Native or indigenous potatoes, discussed in several other blogs, were greatly praised by Dr. Livingstone as a health restorative during his last three years of extended illness, and prior to his ultimate death in Zambia in 1873.
Here is what Livingstone had to say about native potatoes, over the several months he was ill in 1870:
7th February, 1870.—This was the camp of the headman of the ivory horde now away for ivory. Katomba, as Moene-mokaia is called, was now all kindness. … Rest, shelter, and boiling all the water I used, and above all the new species of potato called Nyumbo, much famed among the natives as restorative, soon put me all to rights.
Katomba supplied me liberally with nyumbo; and, but for a slightly medicinal taste, which is got rid of by boiling in two waters, this vegetable would be equal to English potatoes.
3th February, 1870.—I was too ill to go through mud waist deep, so I allowed Mohamad (who was suffering much) to go away alone in search of ivory. As stated above, shelter and nyumbo proved beneficial.
1st March, 1870.—Visited my Arab friends in their camp for the first time to-day. … Wood, water, and grass, the requisites of a camp abound, and the Manyuema bring large supplies of food every day; forty large baskets of maize for a goat; fowls and bananas and nyumbo very cheap.
9th November, 1870.—I sent to Lohombo for dura, and planted some Nyumbo. I long excessively to be away and finish my work by the two Lacustrine rivers, …. I groan and am in bitterness at the delay, but thus it is: I pray for help to do what is right, but sorely am I perplexed, and grieved and mourn: I cannot give up making a complete work of the exploration.
The soil of Manyuema is clayey and remarkably fertile, the maize sown in it rushes up to seed, and everything is in rank profusion if only it be kept clear of weeds, but the Bambarré people are indifferent cultivators, planting maize, bananas and plantains, and ground-nuts only—no dura, a little cassava, no pennisetum, meleza, pumpkins, melons, or nyumbo, though they all flourish in other districts: a few sweet potatoes appear, but elsewhere all these native grains and roots are abundant and cheap.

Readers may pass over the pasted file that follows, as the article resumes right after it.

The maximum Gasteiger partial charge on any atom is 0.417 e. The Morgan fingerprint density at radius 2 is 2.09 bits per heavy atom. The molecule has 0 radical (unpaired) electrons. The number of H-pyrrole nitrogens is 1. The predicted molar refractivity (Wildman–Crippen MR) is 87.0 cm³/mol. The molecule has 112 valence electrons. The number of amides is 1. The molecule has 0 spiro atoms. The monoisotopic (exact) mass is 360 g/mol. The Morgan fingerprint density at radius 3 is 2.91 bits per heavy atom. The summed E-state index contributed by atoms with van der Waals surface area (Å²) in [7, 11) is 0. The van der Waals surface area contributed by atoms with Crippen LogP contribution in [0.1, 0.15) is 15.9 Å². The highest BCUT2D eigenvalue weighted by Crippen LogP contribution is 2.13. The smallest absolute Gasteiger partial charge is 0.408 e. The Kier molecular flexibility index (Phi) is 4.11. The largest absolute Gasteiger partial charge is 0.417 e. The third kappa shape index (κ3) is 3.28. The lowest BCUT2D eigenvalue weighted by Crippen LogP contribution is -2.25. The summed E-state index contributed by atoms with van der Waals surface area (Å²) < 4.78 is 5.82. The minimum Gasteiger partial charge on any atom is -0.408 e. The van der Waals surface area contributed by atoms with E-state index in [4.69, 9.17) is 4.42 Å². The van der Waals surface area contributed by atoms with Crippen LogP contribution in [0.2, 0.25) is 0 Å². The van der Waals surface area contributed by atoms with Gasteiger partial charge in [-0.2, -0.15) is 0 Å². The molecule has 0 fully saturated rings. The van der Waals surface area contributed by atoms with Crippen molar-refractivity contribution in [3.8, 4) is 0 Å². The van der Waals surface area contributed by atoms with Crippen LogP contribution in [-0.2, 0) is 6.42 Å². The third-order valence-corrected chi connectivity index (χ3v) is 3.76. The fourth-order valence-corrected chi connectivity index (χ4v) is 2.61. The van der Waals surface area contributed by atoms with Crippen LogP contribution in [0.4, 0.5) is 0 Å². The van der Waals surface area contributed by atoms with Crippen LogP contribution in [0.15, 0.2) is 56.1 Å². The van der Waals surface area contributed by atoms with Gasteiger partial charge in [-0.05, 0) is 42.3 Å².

No one would choose this as a residence, except for the sake of Moenékuss. Oil is very dear, while at Lualaba a gallon may be got for a single string of beads, and beans, ground-nuts, cassava, maize, plantains in rank profusion.
The Balégga, like the Bambarré people, trust chiefly to plantains and ground-nuts; to play with parrots is their great amusement.
Several years earlier Livingstone describes nyumbo in some detail when travelling further south. I have found no other explorer who provides information on the indigenous potato. This is no surprise, given Dr. Livingstone’s interest in, and detailed descriptions of local produce that he came across in his several decades of traveling throughout central and southern Africa.
I will put up his earlier descriptions of nyumbo in another email.